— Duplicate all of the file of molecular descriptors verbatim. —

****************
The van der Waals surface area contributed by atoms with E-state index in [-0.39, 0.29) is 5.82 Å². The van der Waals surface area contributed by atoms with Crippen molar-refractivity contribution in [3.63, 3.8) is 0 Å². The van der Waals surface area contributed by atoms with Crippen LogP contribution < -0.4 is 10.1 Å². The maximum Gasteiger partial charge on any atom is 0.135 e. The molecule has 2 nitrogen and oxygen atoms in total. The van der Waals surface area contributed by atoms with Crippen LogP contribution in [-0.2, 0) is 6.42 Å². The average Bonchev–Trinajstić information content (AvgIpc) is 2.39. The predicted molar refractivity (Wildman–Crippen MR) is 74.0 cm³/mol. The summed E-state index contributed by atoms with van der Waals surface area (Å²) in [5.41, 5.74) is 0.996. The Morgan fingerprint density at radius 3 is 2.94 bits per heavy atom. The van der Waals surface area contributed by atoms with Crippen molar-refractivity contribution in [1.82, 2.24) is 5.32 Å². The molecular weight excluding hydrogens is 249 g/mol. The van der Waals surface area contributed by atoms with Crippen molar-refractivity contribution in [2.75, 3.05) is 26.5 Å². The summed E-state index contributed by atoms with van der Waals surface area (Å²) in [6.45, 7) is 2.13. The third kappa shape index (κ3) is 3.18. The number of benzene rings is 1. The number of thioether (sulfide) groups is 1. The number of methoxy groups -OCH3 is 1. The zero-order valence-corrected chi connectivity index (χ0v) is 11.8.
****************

The van der Waals surface area contributed by atoms with E-state index in [-0.39, 0.29) is 5.82 Å². The van der Waals surface area contributed by atoms with Crippen molar-refractivity contribution in [3.63, 3.8) is 0 Å². The van der Waals surface area contributed by atoms with Crippen LogP contribution < -0.4 is 10.1 Å². The maximum Gasteiger partial charge on any atom is 0.135 e. The molecule has 2 nitrogen and oxygen atoms in total. The van der Waals surface area contributed by atoms with Crippen LogP contribution in [-0.2, 0) is 6.42 Å². The average Bonchev–Trinajstić information content (AvgIpc) is 2.39. The predicted molar refractivity (Wildman–Crippen MR) is 74.0 cm³/mol. The summed E-state index contributed by atoms with van der Waals surface area (Å²) in [5.41, 5.74) is 0.996. The Morgan fingerprint density at radius 3 is 2.94 bits per heavy atom. The van der Waals surface area contributed by atoms with Crippen molar-refractivity contribution in [1.82, 2.24) is 5.32 Å². The molecular weight excluding hydrogens is 249 g/mol. The van der Waals surface area contributed by atoms with Crippen molar-refractivity contribution in [2.75, 3.05) is 26.5 Å². The summed E-state index contributed by atoms with van der Waals surface area (Å²) in [6.45, 7) is 2.13. The third kappa shape index (κ3) is 3.18. The number of benzene rings is 1. The number of thioether (sulfide) groups is 1. The number of methoxy groups -OCH3 is 1. The zero-order valence-corrected chi connectivity index (χ0v) is 11.8.